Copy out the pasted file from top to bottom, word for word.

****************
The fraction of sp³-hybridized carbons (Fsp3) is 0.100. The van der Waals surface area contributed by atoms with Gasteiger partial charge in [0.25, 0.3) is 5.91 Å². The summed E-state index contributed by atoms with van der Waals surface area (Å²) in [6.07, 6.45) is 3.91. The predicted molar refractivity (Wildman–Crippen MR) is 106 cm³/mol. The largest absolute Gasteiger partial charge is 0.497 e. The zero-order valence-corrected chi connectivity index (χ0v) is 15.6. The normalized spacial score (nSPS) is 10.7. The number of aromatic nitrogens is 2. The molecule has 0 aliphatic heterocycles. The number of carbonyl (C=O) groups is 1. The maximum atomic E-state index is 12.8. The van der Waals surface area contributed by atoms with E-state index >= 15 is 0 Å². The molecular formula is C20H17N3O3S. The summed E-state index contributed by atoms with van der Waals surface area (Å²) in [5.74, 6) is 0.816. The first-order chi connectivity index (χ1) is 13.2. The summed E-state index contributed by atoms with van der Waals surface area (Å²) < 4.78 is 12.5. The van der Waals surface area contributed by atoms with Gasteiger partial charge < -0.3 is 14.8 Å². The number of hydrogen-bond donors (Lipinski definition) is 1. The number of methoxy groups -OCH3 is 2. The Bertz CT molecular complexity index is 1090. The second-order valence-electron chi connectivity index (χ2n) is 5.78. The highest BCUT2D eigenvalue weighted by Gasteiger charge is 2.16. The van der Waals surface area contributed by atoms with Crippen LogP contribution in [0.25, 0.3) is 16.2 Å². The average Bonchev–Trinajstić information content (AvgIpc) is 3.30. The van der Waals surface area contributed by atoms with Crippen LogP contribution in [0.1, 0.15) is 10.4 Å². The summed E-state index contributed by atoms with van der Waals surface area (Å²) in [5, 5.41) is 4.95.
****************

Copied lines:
The fraction of sp³-hybridized carbons (Fsp3) is 0.100. The van der Waals surface area contributed by atoms with Gasteiger partial charge in [0.25, 0.3) is 5.91 Å². The summed E-state index contributed by atoms with van der Waals surface area (Å²) in [6.07, 6.45) is 3.91. The predicted molar refractivity (Wildman–Crippen MR) is 106 cm³/mol. The largest absolute Gasteiger partial charge is 0.497 e. The zero-order valence-corrected chi connectivity index (χ0v) is 15.6. The normalized spacial score (nSPS) is 10.7. The number of aromatic nitrogens is 2. The molecule has 0 aliphatic heterocycles. The number of carbonyl (C=O) groups is 1. The maximum atomic E-state index is 12.8. The van der Waals surface area contributed by atoms with E-state index >= 15 is 0 Å². The molecular formula is C20H17N3O3S. The summed E-state index contributed by atoms with van der Waals surface area (Å²) in [5.74, 6) is 0.816. The first-order chi connectivity index (χ1) is 13.2. The summed E-state index contributed by atoms with van der Waals surface area (Å²) < 4.78 is 12.5. The van der Waals surface area contributed by atoms with Gasteiger partial charge < -0.3 is 14.8 Å². The number of hydrogen-bond donors (Lipinski definition) is 1. The number of methoxy groups -OCH3 is 2. The Bertz CT molecular complexity index is 1090. The second-order valence-electron chi connectivity index (χ2n) is 5.78. The highest BCUT2D eigenvalue weighted by Gasteiger charge is 2.16. The van der Waals surface area contributed by atoms with Crippen LogP contribution in [0.25, 0.3) is 16.2 Å². The average Bonchev–Trinajstić information content (AvgIpc) is 3.30. The van der Waals surface area contributed by atoms with Crippen LogP contribution in [0.1, 0.15) is 10.4 Å². The summed E-state index contributed by atoms with van der Waals surface area (Å²) in [5, 5.41) is 4.95.